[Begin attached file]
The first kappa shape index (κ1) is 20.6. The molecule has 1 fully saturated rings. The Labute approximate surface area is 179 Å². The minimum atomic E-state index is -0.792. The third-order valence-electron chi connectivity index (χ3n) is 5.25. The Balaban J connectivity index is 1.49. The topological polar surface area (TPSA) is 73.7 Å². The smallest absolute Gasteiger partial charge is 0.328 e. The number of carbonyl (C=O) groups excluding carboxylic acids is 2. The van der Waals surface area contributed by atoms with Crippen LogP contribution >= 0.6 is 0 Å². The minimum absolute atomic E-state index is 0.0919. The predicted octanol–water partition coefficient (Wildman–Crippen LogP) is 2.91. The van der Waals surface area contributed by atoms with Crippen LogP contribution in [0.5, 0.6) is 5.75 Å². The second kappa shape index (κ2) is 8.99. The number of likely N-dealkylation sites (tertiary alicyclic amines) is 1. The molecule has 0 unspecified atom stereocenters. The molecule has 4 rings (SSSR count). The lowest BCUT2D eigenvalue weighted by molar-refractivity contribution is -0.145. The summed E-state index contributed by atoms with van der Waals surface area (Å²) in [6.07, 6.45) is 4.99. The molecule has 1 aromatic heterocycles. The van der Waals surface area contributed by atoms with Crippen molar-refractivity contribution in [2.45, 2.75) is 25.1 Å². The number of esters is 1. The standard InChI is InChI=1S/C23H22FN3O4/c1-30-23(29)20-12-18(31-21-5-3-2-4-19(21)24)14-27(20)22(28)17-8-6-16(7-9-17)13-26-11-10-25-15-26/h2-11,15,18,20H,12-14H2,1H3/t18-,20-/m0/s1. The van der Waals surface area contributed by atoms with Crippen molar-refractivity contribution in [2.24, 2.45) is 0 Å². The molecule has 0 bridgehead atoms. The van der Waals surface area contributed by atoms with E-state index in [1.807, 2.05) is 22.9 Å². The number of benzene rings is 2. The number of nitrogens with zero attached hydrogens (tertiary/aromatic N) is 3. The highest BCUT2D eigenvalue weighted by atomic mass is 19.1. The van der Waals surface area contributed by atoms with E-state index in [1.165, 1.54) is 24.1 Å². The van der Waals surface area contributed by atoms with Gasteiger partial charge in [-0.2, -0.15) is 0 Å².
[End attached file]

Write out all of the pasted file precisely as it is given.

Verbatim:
The first kappa shape index (κ1) is 20.6. The molecule has 1 fully saturated rings. The Labute approximate surface area is 179 Å². The minimum atomic E-state index is -0.792. The third-order valence-electron chi connectivity index (χ3n) is 5.25. The Balaban J connectivity index is 1.49. The topological polar surface area (TPSA) is 73.7 Å². The smallest absolute Gasteiger partial charge is 0.328 e. The number of carbonyl (C=O) groups excluding carboxylic acids is 2. The van der Waals surface area contributed by atoms with Crippen LogP contribution >= 0.6 is 0 Å². The minimum absolute atomic E-state index is 0.0919. The predicted octanol–water partition coefficient (Wildman–Crippen LogP) is 2.91. The van der Waals surface area contributed by atoms with Crippen LogP contribution in [0.5, 0.6) is 5.75 Å². The second kappa shape index (κ2) is 8.99. The number of likely N-dealkylation sites (tertiary alicyclic amines) is 1. The molecule has 0 unspecified atom stereocenters. The molecule has 4 rings (SSSR count). The lowest BCUT2D eigenvalue weighted by molar-refractivity contribution is -0.145. The summed E-state index contributed by atoms with van der Waals surface area (Å²) in [6.07, 6.45) is 4.99. The molecule has 1 aromatic heterocycles. The van der Waals surface area contributed by atoms with Crippen molar-refractivity contribution in [2.45, 2.75) is 25.1 Å². The number of esters is 1. The standard InChI is InChI=1S/C23H22FN3O4/c1-30-23(29)20-12-18(31-21-5-3-2-4-19(21)24)14-27(20)22(28)17-8-6-16(7-9-17)13-26-11-10-25-15-26/h2-11,15,18,20H,12-14H2,1H3/t18-,20-/m0/s1. The van der Waals surface area contributed by atoms with Crippen molar-refractivity contribution in [2.24, 2.45) is 0 Å². The molecule has 0 bridgehead atoms. The van der Waals surface area contributed by atoms with E-state index in [1.807, 2.05) is 22.9 Å². The number of benzene rings is 2. The number of nitrogens with zero attached hydrogens (tertiary/aromatic N) is 3. The highest BCUT2D eigenvalue weighted by atomic mass is 19.1. The van der Waals surface area contributed by atoms with E-state index in [1.165, 1.54) is 24.1 Å². The van der Waals surface area contributed by atoms with Gasteiger partial charge in [-0.2, -0.15) is 0 Å².